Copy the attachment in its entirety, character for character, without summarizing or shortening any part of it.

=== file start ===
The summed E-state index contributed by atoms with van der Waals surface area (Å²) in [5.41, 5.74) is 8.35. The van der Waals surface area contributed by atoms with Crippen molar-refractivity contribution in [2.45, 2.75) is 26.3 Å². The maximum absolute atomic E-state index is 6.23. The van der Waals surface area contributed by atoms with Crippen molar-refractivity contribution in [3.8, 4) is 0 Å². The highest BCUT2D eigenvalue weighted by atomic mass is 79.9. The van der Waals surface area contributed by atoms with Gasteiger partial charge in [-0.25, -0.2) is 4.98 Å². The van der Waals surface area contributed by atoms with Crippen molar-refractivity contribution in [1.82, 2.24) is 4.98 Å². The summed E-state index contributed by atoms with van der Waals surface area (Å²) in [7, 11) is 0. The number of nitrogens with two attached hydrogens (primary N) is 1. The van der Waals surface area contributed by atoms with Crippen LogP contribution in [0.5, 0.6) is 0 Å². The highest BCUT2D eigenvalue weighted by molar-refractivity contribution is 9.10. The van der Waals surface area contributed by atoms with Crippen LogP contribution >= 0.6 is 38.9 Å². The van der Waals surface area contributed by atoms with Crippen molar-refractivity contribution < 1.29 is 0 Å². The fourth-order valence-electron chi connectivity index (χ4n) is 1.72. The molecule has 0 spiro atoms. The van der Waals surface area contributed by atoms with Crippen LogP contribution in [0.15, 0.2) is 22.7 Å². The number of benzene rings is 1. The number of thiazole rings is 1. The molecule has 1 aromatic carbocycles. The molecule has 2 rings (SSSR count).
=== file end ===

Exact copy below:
The summed E-state index contributed by atoms with van der Waals surface area (Å²) in [5.41, 5.74) is 8.35. The van der Waals surface area contributed by atoms with Crippen molar-refractivity contribution in [2.45, 2.75) is 26.3 Å². The maximum absolute atomic E-state index is 6.23. The van der Waals surface area contributed by atoms with Crippen molar-refractivity contribution in [3.8, 4) is 0 Å². The highest BCUT2D eigenvalue weighted by atomic mass is 79.9. The van der Waals surface area contributed by atoms with Gasteiger partial charge in [-0.25, -0.2) is 4.98 Å². The van der Waals surface area contributed by atoms with Crippen molar-refractivity contribution in [1.82, 2.24) is 4.98 Å². The summed E-state index contributed by atoms with van der Waals surface area (Å²) in [7, 11) is 0. The number of nitrogens with two attached hydrogens (primary N) is 1. The van der Waals surface area contributed by atoms with Crippen LogP contribution in [0.5, 0.6) is 0 Å². The highest BCUT2D eigenvalue weighted by molar-refractivity contribution is 9.10. The van der Waals surface area contributed by atoms with Crippen LogP contribution >= 0.6 is 38.9 Å². The van der Waals surface area contributed by atoms with Crippen molar-refractivity contribution < 1.29 is 0 Å². The fourth-order valence-electron chi connectivity index (χ4n) is 1.72. The molecule has 0 spiro atoms. The van der Waals surface area contributed by atoms with Crippen LogP contribution in [0.15, 0.2) is 22.7 Å². The number of benzene rings is 1. The number of thiazole rings is 1. The molecule has 1 aromatic carbocycles. The molecule has 2 rings (SSSR count).